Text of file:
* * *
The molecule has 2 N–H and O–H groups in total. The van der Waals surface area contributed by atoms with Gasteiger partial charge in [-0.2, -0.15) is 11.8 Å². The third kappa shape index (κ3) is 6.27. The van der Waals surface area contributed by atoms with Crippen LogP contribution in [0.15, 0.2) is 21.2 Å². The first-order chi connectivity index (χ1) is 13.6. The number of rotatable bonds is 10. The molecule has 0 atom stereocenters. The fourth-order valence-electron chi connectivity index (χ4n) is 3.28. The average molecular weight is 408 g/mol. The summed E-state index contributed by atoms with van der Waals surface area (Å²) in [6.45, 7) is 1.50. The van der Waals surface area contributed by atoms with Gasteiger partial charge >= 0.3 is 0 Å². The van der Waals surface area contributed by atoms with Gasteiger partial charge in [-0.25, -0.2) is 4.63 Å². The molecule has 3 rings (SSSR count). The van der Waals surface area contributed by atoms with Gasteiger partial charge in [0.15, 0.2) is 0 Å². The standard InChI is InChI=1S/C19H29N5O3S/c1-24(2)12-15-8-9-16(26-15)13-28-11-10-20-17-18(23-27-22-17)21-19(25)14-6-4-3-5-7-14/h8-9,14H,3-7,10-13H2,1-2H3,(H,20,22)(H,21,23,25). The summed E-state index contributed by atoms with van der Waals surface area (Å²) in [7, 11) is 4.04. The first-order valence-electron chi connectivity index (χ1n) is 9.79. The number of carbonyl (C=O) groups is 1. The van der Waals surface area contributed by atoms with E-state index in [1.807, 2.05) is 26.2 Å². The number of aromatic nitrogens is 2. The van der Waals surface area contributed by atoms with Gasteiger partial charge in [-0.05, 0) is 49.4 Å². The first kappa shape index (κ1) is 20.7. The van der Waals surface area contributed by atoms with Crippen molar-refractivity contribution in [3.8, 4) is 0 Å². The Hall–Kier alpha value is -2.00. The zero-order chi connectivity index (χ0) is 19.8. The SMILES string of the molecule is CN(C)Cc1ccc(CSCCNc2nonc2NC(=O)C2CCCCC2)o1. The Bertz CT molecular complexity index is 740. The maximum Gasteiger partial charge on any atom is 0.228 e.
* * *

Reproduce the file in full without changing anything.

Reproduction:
The molecule has 2 N–H and O–H groups in total. The van der Waals surface area contributed by atoms with Gasteiger partial charge in [-0.2, -0.15) is 11.8 Å². The third kappa shape index (κ3) is 6.27. The van der Waals surface area contributed by atoms with Crippen LogP contribution in [0.15, 0.2) is 21.2 Å². The first-order chi connectivity index (χ1) is 13.6. The number of rotatable bonds is 10. The molecule has 0 atom stereocenters. The fourth-order valence-electron chi connectivity index (χ4n) is 3.28. The average molecular weight is 408 g/mol. The summed E-state index contributed by atoms with van der Waals surface area (Å²) in [6.45, 7) is 1.50. The van der Waals surface area contributed by atoms with Gasteiger partial charge >= 0.3 is 0 Å². The van der Waals surface area contributed by atoms with Gasteiger partial charge in [-0.25, -0.2) is 4.63 Å². The molecule has 3 rings (SSSR count). The van der Waals surface area contributed by atoms with Gasteiger partial charge in [0.15, 0.2) is 0 Å². The standard InChI is InChI=1S/C19H29N5O3S/c1-24(2)12-15-8-9-16(26-15)13-28-11-10-20-17-18(23-27-22-17)21-19(25)14-6-4-3-5-7-14/h8-9,14H,3-7,10-13H2,1-2H3,(H,20,22)(H,21,23,25). The summed E-state index contributed by atoms with van der Waals surface area (Å²) in [7, 11) is 4.04. The first-order valence-electron chi connectivity index (χ1n) is 9.79. The number of carbonyl (C=O) groups is 1. The van der Waals surface area contributed by atoms with E-state index in [1.807, 2.05) is 26.2 Å². The number of aromatic nitrogens is 2. The van der Waals surface area contributed by atoms with Gasteiger partial charge in [-0.05, 0) is 49.4 Å². The first kappa shape index (κ1) is 20.7. The van der Waals surface area contributed by atoms with Crippen molar-refractivity contribution in [3.8, 4) is 0 Å². The Hall–Kier alpha value is -2.00. The zero-order chi connectivity index (χ0) is 19.8. The SMILES string of the molecule is CN(C)Cc1ccc(CSCCNc2nonc2NC(=O)C2CCCCC2)o1. The Bertz CT molecular complexity index is 740. The maximum Gasteiger partial charge on any atom is 0.228 e.